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Advocates Urge Texas A.G. To Back Away From Disability Cases
By Dave Reynolds, Inclusion Daily Express
January 16, 2004

AUSTIN, TEXAS--Disability rights advocates this week urged Texas Attorney General Greg Abbott to remove himself from all cases that have to do with disability issues.

The advocates are responding to Abbott's decision to support the State of Tennessee in a case heard in the U.S. Supreme Court on Tuesday.

The case, Tennessee v. Lane, involves wheelchair users who tried to sue Tennessee for damages under the Americans with Disabilities Act because several county courthouses were not accessible to them. Tennessee argued that Congress did not have the right to allow individuals to sue state governments for damages when it passed the 1990 anti-discrimination law.

Texas is one of several states that have filed briefs in support of Tennessee's position in the case.

"This is going to have a terrible consequence for those of us in the handicapped community," said Texas Representative Paul Moreno at a Capitol news conference Thursday.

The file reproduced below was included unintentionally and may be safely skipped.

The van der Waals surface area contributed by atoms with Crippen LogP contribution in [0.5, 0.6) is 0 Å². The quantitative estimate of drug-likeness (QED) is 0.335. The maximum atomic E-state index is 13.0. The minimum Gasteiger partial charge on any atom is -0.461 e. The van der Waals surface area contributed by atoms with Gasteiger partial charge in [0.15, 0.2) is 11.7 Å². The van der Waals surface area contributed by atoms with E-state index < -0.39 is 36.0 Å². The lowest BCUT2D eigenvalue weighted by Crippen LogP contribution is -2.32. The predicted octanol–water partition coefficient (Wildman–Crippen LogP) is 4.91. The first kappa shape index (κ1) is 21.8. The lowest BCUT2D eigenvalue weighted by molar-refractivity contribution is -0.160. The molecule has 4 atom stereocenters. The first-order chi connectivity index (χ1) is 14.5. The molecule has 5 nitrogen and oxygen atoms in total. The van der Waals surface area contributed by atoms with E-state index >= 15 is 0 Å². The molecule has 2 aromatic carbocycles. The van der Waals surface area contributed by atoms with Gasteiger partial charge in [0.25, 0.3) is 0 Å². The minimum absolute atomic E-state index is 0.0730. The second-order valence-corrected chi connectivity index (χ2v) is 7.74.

"The elimination of ADA would leave those of us who depend on the provisions of the act subject to the goodness of charity, and quite frankly we are tired of that," said Moreno, who has used a wheelchair since a 1953 diving accident.

"There's a lot of anger in the disability community," said Bob Kafka, organizer with grass-roots advocacy group ADAPT.

According to the El Paso Times, Abbott, who also uses a wheelchair, said efforts to remove him from such cases is "silly".

"I have a very simple job to do, and that is to enforce the constitution and the laws, and I will fulfill that responsibility," Abbott said.

"This is a policy issue for the Legislature to decide," he said. "They need to start working on coming up with solutions. Going around complaining won't get it done."

Abbott is also representing Texas in a pending class-action lawsuit filed by Arc of Texas and Advocacy Inc. The groups claim that the state has not provided enough community-based supports to Texans with developmental disabilities.

Related:
"State of Tennessee v. George Lane and Beverly Jones" (Inclusion Daily Express Archives)

http://www.inclusiondaily.com/news/access/lane.htm

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